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The current rise of prices in food and energy continues to catch the attention of everyone here in Europe and in other parts of the world. It just so happens that for Europe and France in particular this is the time of a presidential election while for the US the midterm elections are just around the corner in the fall of 2022. 

But everyone is now clearly convinced that these price increases that we are experiencing right now seem to be a lot more than just a temporary and transitory phenomenon as central banks would like us to believe. No need to hold a PhD in economics to get that right. As I said previously in a previous post I had already highlighted though it appears that the European Central Bank and all the central banks continue to view this price pressure as a simple adjustment and that all that’s needed now is to tighten monetary policy in due time while taking the appropriate measures to reduce the balance sheets of the central banks which stand now at unfathomable levels. 

This stance is still rooted in the belief that monetary policy remains the ultimate answer to all problems. At the back of every policy maker’s mind you will find the belief that once monetary policy has done its job then the “invisible hand of the market” will do its magic. 

But what caught my attention in the last few days were these few seconds where President Biden cursed a journalist, unaware that his microphone had not been switched off. Of course all the media kept talking about the fact that he cursed, not really paying attention to what he actually said in these few seconds preceding that curse. Let me repeat these few seconds because we will continue to talk about them in the next few years.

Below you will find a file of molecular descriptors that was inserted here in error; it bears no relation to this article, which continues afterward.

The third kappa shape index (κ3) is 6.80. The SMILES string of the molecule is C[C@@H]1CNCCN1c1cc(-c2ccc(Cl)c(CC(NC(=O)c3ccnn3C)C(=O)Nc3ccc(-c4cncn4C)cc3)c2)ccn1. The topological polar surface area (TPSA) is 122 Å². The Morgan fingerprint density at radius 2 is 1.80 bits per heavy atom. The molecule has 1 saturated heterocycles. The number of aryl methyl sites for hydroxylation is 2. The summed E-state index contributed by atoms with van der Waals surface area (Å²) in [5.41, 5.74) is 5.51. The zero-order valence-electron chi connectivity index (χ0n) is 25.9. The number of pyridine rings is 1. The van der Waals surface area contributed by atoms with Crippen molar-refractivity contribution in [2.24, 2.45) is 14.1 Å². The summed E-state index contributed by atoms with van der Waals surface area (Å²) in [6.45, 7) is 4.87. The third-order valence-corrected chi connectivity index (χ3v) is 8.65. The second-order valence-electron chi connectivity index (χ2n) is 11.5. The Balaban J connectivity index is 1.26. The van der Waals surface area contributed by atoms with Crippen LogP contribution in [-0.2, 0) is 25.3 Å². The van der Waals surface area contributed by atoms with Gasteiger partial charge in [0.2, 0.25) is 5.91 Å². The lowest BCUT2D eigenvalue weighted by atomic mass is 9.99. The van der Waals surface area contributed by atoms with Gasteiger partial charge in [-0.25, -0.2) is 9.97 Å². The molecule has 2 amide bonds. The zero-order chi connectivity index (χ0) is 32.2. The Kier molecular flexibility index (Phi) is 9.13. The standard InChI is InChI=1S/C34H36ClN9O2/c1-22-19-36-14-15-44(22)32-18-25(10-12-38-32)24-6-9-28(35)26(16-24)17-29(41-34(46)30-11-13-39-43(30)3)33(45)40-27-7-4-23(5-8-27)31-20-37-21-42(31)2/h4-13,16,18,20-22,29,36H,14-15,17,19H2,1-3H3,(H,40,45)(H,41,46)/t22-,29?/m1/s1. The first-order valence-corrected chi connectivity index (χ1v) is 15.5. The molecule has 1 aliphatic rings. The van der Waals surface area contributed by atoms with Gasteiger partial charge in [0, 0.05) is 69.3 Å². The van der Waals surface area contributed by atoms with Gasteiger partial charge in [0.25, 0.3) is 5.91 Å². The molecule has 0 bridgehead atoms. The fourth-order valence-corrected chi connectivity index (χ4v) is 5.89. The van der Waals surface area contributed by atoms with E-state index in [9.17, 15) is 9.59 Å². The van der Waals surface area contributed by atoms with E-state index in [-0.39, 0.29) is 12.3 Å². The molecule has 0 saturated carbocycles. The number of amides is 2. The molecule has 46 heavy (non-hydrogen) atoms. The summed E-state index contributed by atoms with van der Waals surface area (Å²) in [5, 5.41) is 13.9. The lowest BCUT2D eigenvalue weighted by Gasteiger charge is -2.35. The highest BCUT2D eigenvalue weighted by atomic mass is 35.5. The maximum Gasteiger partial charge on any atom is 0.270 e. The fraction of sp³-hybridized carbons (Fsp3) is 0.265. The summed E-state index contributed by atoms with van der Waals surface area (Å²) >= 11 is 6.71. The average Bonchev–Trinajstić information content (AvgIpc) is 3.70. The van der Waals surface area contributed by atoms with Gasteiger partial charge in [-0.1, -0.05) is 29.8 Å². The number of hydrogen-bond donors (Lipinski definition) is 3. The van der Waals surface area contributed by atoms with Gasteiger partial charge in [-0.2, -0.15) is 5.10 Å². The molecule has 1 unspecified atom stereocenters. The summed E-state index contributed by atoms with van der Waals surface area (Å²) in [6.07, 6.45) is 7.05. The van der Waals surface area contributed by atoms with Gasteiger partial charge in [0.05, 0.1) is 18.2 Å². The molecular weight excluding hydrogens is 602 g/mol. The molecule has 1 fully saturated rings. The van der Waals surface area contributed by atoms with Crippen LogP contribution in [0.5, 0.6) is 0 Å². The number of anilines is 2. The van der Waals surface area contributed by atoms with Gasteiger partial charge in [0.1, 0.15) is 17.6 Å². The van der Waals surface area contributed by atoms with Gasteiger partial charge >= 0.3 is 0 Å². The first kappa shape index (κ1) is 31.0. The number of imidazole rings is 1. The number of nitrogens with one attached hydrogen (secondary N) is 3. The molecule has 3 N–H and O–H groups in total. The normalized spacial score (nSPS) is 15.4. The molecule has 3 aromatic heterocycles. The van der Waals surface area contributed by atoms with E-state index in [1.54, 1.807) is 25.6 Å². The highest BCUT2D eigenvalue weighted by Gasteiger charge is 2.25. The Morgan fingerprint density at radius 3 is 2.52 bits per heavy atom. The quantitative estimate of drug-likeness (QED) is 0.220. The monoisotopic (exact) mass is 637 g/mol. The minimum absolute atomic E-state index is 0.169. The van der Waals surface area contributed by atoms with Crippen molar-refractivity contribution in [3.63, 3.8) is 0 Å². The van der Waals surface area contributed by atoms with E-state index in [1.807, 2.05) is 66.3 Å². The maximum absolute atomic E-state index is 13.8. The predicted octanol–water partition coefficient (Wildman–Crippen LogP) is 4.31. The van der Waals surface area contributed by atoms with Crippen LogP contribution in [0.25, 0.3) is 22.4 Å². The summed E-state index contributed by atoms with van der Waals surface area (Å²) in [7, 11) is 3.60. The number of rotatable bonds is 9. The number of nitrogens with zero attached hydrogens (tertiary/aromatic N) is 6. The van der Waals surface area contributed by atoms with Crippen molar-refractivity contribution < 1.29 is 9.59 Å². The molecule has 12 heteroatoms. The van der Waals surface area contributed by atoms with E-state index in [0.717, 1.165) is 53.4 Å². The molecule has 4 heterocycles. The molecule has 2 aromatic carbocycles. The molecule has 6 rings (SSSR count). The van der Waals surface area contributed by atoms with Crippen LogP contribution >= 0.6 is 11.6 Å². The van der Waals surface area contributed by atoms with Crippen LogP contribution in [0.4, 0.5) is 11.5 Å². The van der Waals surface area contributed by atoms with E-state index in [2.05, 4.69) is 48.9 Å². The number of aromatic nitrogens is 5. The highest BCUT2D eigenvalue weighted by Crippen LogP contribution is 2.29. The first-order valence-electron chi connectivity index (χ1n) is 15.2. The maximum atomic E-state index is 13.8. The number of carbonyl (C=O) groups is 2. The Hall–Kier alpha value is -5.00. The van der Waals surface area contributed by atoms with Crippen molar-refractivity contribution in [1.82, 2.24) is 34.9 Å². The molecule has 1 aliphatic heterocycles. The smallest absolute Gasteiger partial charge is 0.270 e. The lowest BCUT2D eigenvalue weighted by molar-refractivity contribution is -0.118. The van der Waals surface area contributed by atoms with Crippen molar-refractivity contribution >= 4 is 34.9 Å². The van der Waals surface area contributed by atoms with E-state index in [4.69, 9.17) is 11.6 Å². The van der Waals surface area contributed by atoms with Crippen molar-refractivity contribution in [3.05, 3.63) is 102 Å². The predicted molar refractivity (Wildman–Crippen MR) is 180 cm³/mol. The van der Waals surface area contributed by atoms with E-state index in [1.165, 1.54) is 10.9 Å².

The question that the Fox news journalist was asking off record, was the following: “Do You think inflation is a political liability?” and Biden replied, kind of casually “No it’s a great asset. More inflation.” And then came the curse that everyone kept focusing on, not realizing that these 7 or 8 words that he had just uttered were actually the most important statement ever made in the last few years.

After several years of never seen quantitative easing and sluggish growth, we have reached a point in the debt accumulation that has become unsustainable. What these 7 or 8 words reveal is that there is clearly a temptation to let inflation do its job and erode these himalayan mountains of debts, chipping them away and gradually expecting to see an exit route. Few years ago, right before the COVID crisis, Ray Dalio was already expecting that this next phase will not see the “classic tightening of monetary policy”. You can already feel in the statements made by central banks right now that this is where are. So perhaps policy makers are now at this place where they have to announce tightenings a lot more creatively than what has been done so far. We’ll get back to that later. 

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